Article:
Advent: Looking Forward, Looking Back

You may be familiar with advent calendars or wreaths as a way to get ready to celebrate Christmas, but Advent isn’t just about looking back at the birth of Jesus. This season reminds us that we are in the “last days” and helps us look forward to Jesus’ second coming just as Israel looked forward to His first.

What is Advent?

 Advent is a season of preparation that lasts for four weeks, starting at the end of November and continuing through Christmas Eve. Advent comes from the Latin word meaning “coming” or “arrival.” During Advent, Christians remember how the nation of Israel anticipated the arrival of the Messiah, just as we anticipate His second coming. Not only does the Advent season prepare us to celebrate Christmas, when Jesus came to earth as our Savior, but it also helps us prepare for the time when Jesus will finally come to earth again as King.

The Advent Wreath & Candles

People observe Advent in different ways, even non-Christians. For example, you may see many varieties of advent calendars in stores to help count down the days of December until Christmas. These calendars often contain 25 compartments or small gifts, one to open each day until Christmas. Advent wreaths, however, are a little different. An Advent wreath traditionally holds four (sometimes five) candles. The first is lit on the first Sunday of Advent, and one new candle is lit on each following Sunday until Christmas. Lighting the candles is often accompanied with a special prayer, Bible reading, song, or message. Each candle has a special meaning to think about that week. Let’s look at the first two candles on the Advent wreath.

Week 1: The Candle of Hope

The first candle is called the candle of hope and is lit on the last Sunday of November to kick off the Advent season. The candle of hope is also sometimes called the prophecy candle because it helps us remember the time when Israel eagerly waited in hope for the Messiah whom the prophets spoke about. While lighting this candle, you might read one of Isaiah’s prophecies about Jesus, such as Isaiah 9:6: “For to us a child is born, to us a son is given, and the government will be on his shoulders. And he will be called Wonderful Counselor, Mighty God, Everlasting Father, Prince of Peace” (NIV). Traditionally, this candle is the color purple to symbolize both somber repentance and royalty. Repentance is a part of Advent because in order to hope for a Savior, we must first recognize our need to be saved. Advent hymns like O Come, O Come Emmanuel help us imagine what it was like for believers in Israel to wait eagerly for the Messiah, but it can also symbolize how believers now wait eagerly for Christ to return and finally heal the brokenness in the world.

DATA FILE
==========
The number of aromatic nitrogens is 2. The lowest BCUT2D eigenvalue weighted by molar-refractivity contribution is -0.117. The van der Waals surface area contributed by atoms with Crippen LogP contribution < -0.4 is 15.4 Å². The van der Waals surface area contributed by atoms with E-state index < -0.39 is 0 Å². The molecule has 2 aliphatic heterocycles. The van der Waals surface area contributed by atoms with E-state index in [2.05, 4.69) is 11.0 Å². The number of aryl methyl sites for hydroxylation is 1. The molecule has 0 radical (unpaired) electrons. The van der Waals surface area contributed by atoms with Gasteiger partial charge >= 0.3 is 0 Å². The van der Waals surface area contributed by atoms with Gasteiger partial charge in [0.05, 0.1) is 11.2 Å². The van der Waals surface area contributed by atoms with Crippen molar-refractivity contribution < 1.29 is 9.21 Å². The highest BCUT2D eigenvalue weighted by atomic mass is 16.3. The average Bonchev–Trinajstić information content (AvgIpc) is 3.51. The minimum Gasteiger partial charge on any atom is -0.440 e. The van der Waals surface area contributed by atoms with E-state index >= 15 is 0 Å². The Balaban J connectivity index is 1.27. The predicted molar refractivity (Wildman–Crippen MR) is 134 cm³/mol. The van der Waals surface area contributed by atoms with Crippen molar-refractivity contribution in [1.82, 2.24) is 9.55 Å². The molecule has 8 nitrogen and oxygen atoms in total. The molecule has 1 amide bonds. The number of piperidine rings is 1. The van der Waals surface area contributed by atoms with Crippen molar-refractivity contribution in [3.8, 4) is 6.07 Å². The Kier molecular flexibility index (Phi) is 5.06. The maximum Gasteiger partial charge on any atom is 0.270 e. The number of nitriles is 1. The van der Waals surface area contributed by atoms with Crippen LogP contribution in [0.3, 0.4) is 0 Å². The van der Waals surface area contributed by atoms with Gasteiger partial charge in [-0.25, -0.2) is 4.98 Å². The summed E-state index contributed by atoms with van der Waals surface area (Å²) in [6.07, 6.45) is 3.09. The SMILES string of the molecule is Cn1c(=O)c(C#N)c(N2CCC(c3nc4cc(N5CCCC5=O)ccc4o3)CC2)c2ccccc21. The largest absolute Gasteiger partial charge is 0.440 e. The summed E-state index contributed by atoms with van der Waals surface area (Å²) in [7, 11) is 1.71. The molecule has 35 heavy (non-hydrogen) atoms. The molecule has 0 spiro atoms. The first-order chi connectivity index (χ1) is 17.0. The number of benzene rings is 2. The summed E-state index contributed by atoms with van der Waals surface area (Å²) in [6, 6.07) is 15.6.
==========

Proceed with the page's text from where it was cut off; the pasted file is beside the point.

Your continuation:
Week 2: The Candle of Peace

The second purple candle, called the candle of peace, is lit on the first Sunday of December. It’s also called the Bethlehem candle to commemorate the part of the Nativity story when Mary and Joseph travel to Bethelhem, where Jesus would be born. One of the names Isaiah gives the Messiah is Prince of Peace. Jesus fulfills this in two ways: First, His birth, life, sacrifice, and resurrection freed us from the burden of our sins and allows us to have peace with God. Second, when Jesus comes again, He will bring true “peace on earth.” We know our current world is far from perfect, but we can have peace knowing that God has promised to make things right.

With the first two candles of advent, we look forward to both the Christmas celebration and Jesus’ second coming, just as believers looked forward in hope before the very first Christmas. In the next blog post, we’ll talk about last three candles of Advent: the candle of joy, the candle of love, and the Christ candle.


Author Hannah Rau is a Michigan-based writer and writing tutor. Hannah earned degrees in English and rhetoric and minored in Bible. She enjoys exploring literature, media, and culture through the lens of her Christian faith. And drinking coffee. Lots of coffee.